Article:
Wright stuff in context

If you were looking for a newspaper article on what other African-American preachers thought about Barack Obama's former pastor's fiery sermons from a religious perspective (and not exclusively related to politics), look no further than Tuesday's Dallas Morning News. Reporter Jeffrey Weiss spent some time talking to a number of fairly prominent pastors in the Dallas area and other communities and found that the Rev. Jeremiah Wright's frequently quoted sermons "illuminate chasm between races."

The controversy is letting white America in on what was well-known to black Americans: A profound distrust of government and other institutions is preached in varying degrees from black pulpits -- and shared by many in the pews.

Weiss goes on to examine some polling data that shows that many African-Americans share Wright's beliefs, and some of them are not completely inaccurate or without some justification. The best part of the story is the interviews Weiss did with preachers in the community and how they responded to the controversy:

"Our history in America says that we are not shocked by his statements," said the Rev. Frederick Haynes III, senior pastor at Friendship-West Baptist Church in Dallas.

Few black religious leaders have publicly criticized Dr. Wright. Bishop T.D. Jakes, head of the Dallas-based Potter's House megachurch, blogged ambiguously about Dr. Wright last week: "But please know that we are not monolithic and all blacks do not all agree with him, with me, or with anyone else."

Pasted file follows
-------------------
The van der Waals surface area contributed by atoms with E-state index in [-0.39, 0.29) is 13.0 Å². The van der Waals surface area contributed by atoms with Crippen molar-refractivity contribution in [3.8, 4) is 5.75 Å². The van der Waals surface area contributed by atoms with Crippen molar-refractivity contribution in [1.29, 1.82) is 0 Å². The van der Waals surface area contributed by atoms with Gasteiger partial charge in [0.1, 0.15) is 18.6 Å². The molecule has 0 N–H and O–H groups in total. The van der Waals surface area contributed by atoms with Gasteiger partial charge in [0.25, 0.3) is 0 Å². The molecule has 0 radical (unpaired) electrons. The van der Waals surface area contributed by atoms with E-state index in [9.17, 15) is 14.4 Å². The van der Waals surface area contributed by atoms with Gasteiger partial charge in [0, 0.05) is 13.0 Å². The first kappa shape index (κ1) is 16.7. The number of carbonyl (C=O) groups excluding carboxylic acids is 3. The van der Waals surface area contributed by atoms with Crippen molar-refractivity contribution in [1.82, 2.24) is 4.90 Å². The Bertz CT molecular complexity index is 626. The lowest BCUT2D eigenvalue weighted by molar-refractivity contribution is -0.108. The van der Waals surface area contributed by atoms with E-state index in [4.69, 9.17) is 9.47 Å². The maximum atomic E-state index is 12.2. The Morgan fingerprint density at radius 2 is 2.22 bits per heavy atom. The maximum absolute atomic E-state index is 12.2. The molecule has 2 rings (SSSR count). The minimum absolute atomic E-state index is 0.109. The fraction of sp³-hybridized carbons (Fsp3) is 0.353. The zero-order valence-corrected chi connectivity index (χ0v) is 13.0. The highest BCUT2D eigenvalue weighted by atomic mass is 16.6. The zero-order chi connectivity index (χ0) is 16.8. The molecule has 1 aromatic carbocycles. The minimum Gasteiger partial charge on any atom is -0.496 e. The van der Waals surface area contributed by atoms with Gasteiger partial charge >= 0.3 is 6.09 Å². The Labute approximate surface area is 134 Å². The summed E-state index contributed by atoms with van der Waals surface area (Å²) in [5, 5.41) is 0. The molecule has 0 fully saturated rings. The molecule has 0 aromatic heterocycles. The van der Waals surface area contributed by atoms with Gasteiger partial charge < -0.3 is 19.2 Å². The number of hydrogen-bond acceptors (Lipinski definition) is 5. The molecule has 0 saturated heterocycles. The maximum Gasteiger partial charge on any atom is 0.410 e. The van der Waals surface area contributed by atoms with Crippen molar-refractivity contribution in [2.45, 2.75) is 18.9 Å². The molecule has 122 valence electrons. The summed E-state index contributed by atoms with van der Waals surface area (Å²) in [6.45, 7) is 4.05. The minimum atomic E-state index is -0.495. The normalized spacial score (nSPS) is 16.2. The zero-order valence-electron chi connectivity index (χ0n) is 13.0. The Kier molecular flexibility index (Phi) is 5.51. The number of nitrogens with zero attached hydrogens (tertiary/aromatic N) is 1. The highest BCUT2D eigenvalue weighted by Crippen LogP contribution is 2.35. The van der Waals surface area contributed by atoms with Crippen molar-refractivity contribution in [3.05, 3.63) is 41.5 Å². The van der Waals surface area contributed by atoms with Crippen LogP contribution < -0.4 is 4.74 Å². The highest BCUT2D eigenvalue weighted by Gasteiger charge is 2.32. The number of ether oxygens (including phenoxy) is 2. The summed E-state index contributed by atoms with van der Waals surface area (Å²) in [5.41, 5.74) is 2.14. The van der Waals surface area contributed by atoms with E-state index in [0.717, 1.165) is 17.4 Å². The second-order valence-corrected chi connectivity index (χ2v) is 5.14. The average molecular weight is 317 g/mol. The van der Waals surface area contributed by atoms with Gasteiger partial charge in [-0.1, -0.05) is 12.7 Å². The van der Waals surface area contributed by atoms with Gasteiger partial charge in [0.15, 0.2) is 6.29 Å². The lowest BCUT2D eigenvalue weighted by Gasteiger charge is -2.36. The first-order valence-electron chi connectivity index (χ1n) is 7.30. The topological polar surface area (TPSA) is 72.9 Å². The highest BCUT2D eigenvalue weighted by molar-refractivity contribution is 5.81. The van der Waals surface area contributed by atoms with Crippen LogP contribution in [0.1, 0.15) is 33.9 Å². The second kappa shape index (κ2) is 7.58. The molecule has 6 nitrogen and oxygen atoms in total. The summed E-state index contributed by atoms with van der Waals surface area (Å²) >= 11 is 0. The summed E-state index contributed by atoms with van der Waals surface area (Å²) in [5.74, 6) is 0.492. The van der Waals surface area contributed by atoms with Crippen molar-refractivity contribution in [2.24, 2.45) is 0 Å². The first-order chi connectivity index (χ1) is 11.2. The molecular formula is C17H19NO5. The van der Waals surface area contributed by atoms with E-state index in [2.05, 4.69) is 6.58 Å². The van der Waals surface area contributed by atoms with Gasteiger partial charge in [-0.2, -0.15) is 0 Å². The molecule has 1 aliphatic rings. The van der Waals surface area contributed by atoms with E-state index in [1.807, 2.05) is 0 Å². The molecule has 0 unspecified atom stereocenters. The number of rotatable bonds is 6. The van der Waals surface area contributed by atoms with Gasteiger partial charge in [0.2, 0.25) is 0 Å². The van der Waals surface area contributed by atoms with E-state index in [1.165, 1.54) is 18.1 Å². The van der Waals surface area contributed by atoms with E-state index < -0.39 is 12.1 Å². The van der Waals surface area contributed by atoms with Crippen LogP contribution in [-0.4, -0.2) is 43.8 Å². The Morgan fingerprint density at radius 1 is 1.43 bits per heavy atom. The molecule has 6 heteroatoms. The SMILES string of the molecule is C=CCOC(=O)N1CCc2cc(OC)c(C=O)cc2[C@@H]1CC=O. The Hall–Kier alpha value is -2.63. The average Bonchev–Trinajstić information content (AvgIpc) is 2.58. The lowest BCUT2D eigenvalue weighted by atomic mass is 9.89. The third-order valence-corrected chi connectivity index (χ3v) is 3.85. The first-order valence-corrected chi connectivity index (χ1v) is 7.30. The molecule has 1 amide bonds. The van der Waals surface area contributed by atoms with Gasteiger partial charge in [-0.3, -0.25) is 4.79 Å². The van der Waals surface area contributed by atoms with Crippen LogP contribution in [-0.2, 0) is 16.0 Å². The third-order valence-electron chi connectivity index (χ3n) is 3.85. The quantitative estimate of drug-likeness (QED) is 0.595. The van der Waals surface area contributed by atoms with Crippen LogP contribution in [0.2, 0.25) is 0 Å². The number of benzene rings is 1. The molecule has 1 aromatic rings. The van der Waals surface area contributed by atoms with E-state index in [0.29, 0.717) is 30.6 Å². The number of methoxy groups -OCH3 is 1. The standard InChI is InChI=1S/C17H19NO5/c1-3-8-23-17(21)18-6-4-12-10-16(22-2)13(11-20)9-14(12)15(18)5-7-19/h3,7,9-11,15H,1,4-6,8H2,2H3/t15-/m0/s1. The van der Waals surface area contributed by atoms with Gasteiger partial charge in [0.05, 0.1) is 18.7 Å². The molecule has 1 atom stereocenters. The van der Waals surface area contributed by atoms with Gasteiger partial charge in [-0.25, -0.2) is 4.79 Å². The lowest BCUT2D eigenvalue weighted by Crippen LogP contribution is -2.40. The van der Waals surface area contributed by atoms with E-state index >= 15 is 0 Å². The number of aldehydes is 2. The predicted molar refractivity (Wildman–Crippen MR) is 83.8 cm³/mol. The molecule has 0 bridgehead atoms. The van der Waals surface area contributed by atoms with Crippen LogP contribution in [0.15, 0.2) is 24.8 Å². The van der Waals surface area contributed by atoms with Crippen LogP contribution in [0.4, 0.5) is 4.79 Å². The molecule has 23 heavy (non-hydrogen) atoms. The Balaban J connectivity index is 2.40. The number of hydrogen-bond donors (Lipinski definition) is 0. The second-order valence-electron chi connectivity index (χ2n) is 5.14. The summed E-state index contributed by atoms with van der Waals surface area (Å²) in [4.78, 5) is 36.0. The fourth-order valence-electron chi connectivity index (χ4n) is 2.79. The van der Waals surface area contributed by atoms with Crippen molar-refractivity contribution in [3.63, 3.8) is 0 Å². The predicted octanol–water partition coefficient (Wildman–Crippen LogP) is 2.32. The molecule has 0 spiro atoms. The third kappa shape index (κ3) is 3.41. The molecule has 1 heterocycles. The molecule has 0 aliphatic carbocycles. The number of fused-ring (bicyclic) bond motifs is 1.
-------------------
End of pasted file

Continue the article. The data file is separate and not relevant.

The Rev. Clara Reed, superintendent of the Sherman-McKinney District of the United Methodist Church agreed with Mr. Obama that Dr. Wright is too tied to the past.

This story reminds me a lot of the story The Indianapolis Star did after the controversy broke but with more detail and historical background. It's the type of reporting that informs and does not inflame.

Another strong-point of the story is that it literally fact-checks some of the more controversial statements and in a very helpful chart, shows which ones are true, hyperbole, or false. The fact that Wright gave the sermon so many times should tip off a reporter to check into the claims being made. Imagine cable news performing this type of quality in-depth analysis?

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